As the crisis escalated, the Czechoslovak military leadership acknowledge the possibility that they would have to give Poland territorial concessions in exchange for Polish neutrality. On 25 September general Ludvík Krejčí, chief of the Main Headquarters of the Czechoslovak Army, urged president Edvard Beneš to secure Polish neutrality and, if possible, transit rights for Soviet forces, as compensation for territorrial concessions. As a result, on 28 September Beneš sent a communiqué to the Polish administration offering to reopen the debate surrounding the Zaolzie region.

The Red Army mobilizesEdit

At 1800 hours on 21 September 1938 the Kiev Special Military District was ordered to mobilize and deploy in the regions of Volochinsk, Proskurov and Kamianets-Podilskyi a group consisting of the Vinnitsa army group, the 4th Cavalry Corps (34th, 32nd and 9th Cavalry Divisions), the 25th Tank Corps, the 17th Infantry Corps (96th, 97th and 72nd Infantry Divisions) and the 23rd and 26th Light Brigades. At the same time, the infantry divisions were to call up 8,000 reservists per division as well as their required complement of horses. These orders were being implemented the following day, as Komandarm Semyon Timoshenko, together with his staff, transferred headquarters from Kiev to Proskurov.

At 2345 hours on 23 September, the Commissariat of Defence issued similar orders to the Byelorussian Special Military District. The 5th and 50th Infantry Divisions along with a division of armoured trains were to be deployed around Polotsk; the 24th Cavalry Division, 16th Tank Brigade and the 79th Infantry Division around Lepel; around Minsk the 7th and 36th Cavalry Divisions, the 2nd, 13th and 100th Infantry Divisions and the 21st Tank Brigade; and around Slutsk the 4th Cavalry Division. To accompany these deployments, fighter plane squadrons were ordered to move to forwarding bases near the frontier to cover the Sebezhsk, Polotsk, Minsk and Slutsk sectors; light bombers were stationed at Vitebsk and Orsha, while heavy bombers were to operate from their usual airfields. In total, the preparations in Ukraine and Byelorussia included 30 infantry and 10 cavalry divisions, seven tank and motorized brigades, twelve brigades of fighter planes and bombers, and two corps, one division, six brigades and 31 regiments of anti-aircraft forces.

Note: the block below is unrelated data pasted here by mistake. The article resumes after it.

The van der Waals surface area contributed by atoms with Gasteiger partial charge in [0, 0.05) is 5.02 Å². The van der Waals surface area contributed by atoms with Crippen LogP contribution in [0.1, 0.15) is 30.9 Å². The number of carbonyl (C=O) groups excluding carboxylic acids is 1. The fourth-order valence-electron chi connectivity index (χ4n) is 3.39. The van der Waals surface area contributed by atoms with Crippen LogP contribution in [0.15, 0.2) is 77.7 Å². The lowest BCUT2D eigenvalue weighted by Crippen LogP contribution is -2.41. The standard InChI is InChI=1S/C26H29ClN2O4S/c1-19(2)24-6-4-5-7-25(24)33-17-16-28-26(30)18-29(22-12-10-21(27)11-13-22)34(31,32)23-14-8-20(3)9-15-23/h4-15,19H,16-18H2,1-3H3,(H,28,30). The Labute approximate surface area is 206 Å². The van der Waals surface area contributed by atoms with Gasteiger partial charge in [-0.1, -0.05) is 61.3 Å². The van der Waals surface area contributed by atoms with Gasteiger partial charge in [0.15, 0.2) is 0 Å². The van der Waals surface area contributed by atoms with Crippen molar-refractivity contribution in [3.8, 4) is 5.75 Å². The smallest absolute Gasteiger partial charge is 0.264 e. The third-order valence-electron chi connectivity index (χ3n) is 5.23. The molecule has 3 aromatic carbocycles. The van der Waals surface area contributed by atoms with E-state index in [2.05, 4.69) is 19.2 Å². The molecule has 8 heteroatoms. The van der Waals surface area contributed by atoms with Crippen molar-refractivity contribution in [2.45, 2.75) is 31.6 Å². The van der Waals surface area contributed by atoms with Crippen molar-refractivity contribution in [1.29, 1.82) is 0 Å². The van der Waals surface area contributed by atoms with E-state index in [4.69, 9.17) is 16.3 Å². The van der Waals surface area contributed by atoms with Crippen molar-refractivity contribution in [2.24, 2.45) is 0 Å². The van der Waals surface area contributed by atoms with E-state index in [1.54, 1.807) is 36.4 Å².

Further orders were issued on 29 September to the Kiev, Belorussian, Leningrad and Kalinin Military Districts to call up from reserve and form seventeen additional infantry divisions, the commands staffs of three tank corps, twenty-two tank and three motorized infantry brigades, and thirty-four air bases. In addition to these forces prepared and deployed along the western frontier, a considerable second echelon of forces was formed in the interior of the country, comprising 30 infantry divisions, six cavalry divisions, two tank corps, fifteen additional tank brigades and 34 air bases.

Negotiations over transit rights for Soviet forcesEdit

On 30 September 1938, Germany invaded Czechoslovakia on the false pretext that Czechoslovakia had suppressed the Sudeten German minority and had launched attacks on German territory. On 2 October France, Britain and the Soviet Union, declared war on Germany.

On 3 October 1938, the Soviet Union, Britain and France began trading suggestions and plans regarding a military alliance that would provide guaranteed support against an attack on its territory. Poland did not participate in these talks, acting on the belief that any Polish alignment with Soviet Union would lead to a serious German reaction. The tripartite discussions focused on potential guarantees to central and eastern European countries should German aggression arise. The Soviet Union insisted on a sphere of influence stretching from Finland to Romania, to serve as a buffer zone, and military support in the event another country attacked the Soviet Union or a country within its proposed sphere of influence. The Soviet Union also demanded on the right to enter those countries in its sphere of influence in the event its security was threatened.